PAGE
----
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x6BL_Brando
04-13-2004, 10:31 AM
Here's a few quotes from 'The Spitfire Story" by Alfred Price

"While the Spitfire was being improved in various ways, the Germans were also introducing improved fighters. During the early months of 1942 it gradually became clear that the Spitfire V was in many respects outclassed by the Focke-Wulf 190 which had just entered service in the Luftwaffe." ....

Luckily for the Allies......... "In June 1942 an example of the FW190 landed in Britain in error...." Given the chance to stage comparative trials with various Allied a/c it was found that: "the FW 190 could out-run, out-climb, out-dive and out-roll the Spitfire V"

Here he mentions the Merlin 61, 2-stage supercharged engine "which was then being hastened into production" - but also gets to the point of this thread http://ubbxforums.ubi.com/infopop/emoticons/icon_wink.gif

..."there were things that could be done to improve the ability of the V against the 190 particularly at low altitude. One such move was to 'clip' the wings of the Spitfire by removing the detachable tips..... This change ... made a noticeable improvement to rolling performance; it also gave a slight improvement to acceleration, diving performance and speed below 10,000 feet."

As for the other modifications I hope this next passage will explain the question:

"A further improvement in low altitude performance could be gained by fitting the Merlin 50M engine; this was similar to the Mark 45 but, as well as the negative-G carburettor, it had a smaller diameter 'cropped' supercharger impeller which allowed a maximum of +18 pounds boost to be applied at only 5,900 feet and gave a maximum speed of 350 mph at this altitude, about the same as that of the FW 190."

Now we come to the definitive answer:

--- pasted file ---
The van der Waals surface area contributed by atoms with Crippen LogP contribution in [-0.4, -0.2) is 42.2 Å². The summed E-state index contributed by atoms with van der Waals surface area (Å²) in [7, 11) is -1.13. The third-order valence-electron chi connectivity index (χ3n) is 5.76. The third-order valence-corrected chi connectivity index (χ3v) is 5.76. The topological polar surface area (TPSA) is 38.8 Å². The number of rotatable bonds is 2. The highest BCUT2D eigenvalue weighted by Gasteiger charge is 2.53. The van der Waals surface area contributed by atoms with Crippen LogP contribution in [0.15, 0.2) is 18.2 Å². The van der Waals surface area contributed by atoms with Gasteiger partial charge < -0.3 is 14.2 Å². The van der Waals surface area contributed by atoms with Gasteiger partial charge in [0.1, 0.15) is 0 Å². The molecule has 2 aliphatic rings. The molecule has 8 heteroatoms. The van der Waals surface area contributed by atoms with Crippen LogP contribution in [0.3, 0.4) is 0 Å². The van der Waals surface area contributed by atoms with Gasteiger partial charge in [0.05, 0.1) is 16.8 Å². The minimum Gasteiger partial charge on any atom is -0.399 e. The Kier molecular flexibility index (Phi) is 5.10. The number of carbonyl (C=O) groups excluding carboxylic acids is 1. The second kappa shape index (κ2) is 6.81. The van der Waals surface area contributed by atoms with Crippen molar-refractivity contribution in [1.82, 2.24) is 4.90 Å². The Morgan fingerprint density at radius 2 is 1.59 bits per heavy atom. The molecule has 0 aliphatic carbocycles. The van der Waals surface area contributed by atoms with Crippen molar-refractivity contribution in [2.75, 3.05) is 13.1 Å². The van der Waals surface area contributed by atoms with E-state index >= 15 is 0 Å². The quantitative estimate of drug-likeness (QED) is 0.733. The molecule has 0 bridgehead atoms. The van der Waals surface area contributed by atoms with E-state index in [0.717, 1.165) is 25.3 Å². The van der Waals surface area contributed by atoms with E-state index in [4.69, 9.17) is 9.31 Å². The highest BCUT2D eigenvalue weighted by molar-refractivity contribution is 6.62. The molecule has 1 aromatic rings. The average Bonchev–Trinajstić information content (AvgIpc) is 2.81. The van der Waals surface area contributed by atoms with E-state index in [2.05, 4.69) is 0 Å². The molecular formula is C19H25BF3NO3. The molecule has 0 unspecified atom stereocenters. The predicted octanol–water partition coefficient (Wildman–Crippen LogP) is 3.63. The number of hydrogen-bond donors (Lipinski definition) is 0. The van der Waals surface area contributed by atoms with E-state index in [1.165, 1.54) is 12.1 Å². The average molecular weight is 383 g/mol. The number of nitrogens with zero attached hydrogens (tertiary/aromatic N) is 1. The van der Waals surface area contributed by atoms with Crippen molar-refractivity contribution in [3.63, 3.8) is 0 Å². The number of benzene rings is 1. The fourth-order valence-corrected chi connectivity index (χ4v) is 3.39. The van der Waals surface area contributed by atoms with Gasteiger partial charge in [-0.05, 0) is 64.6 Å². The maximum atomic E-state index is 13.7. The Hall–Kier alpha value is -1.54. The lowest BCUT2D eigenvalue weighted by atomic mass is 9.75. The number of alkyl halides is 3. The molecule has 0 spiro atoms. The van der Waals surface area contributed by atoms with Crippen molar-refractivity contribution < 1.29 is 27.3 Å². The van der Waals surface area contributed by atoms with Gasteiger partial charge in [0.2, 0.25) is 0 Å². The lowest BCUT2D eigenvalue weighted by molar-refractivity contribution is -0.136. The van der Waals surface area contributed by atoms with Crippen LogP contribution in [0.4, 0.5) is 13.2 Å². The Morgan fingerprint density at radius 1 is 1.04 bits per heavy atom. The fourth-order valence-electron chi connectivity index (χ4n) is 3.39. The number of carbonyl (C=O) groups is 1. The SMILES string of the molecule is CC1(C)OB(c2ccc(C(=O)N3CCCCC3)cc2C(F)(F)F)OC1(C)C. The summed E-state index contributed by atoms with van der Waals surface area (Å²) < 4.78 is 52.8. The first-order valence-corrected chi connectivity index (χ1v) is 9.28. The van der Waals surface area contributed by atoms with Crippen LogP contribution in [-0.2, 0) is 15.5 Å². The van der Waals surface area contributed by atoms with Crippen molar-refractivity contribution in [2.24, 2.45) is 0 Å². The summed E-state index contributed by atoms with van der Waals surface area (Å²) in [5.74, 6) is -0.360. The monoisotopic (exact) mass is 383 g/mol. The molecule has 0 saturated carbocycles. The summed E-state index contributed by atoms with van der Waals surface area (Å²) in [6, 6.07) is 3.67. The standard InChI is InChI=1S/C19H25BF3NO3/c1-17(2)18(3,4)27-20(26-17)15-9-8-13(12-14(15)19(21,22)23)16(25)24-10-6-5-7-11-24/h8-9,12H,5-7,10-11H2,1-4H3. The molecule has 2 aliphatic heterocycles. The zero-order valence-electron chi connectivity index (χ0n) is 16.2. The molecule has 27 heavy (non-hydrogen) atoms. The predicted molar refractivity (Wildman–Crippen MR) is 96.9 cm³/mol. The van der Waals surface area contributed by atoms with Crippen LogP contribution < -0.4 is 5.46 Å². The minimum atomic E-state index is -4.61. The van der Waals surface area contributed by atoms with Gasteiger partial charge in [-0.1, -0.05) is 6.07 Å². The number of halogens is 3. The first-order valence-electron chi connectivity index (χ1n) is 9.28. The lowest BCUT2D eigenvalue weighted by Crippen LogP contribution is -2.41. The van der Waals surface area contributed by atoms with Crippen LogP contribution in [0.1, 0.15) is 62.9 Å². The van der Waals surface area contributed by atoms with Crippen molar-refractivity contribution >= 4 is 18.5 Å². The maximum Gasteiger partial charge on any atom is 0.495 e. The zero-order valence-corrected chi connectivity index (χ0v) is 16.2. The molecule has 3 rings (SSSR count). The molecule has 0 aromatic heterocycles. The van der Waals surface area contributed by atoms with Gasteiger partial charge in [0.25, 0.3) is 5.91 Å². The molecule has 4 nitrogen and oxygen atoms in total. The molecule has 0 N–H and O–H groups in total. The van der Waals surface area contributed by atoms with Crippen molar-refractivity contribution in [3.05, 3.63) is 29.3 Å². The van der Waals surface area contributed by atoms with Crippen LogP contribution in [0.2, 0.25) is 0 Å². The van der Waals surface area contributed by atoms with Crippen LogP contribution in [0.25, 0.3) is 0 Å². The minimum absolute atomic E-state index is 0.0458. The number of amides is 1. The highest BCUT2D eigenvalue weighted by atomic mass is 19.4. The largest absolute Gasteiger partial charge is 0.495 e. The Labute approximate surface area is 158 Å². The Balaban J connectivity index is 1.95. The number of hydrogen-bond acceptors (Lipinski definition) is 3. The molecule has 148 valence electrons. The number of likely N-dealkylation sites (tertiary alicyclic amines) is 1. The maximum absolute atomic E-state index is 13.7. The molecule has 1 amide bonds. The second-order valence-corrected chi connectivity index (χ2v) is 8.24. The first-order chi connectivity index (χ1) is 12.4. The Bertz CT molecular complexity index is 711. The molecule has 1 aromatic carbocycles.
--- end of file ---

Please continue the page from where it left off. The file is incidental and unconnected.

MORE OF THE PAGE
"The combination of clipped wings and the low altitude rated engines resulted in the Spitfire LF V which became known as the 'clipped and cropped' Spitfire. Less reverently, it was known in some sqadrons as the 'clipped, cropped and clapped Spitty' because the airframes to which these modifications were applied had in many cases seen better days"

I think the last paragraph helps to dispel the myth that all aircraft of a particular model must necessarily perform in exactly the same way just because the specs are the same. It makes me laugh to hear those complaints from people on the lines of " my XXXX won't climb to XXXX feet in XX minutes, this sim is cr-p, blah blah blah".
Listen to Senior Lieutenant (later Colonel) Anatoli Ivanov's feelings on the matter:

"We knew at the time (February 1943) the English had a better fighter, the Spitfire IX, and the word was that it was good. The aircraft our allies had presented to us, however, were of a much older version. Ours had fought against the Germans over the Channel during 1941 and 1942, and these Spitfires had taken some knocks before they were transferred to us."

I guess that any of us who've sortied and then made a forced landing in something resembling a Swiss cheese will have an inkling of the "knocks" the gallant Colonel was talking about!!



"The Spitfire Story" by Alfred Price - ISBN 1 - 85605 - 702 - X

A ripping read http://ubbxforums.ubi.com/infopop/emoticons/icon_wink.gif with over 350 photographs, line art-work and more detail than you can cope with!!

&lt;S&gt;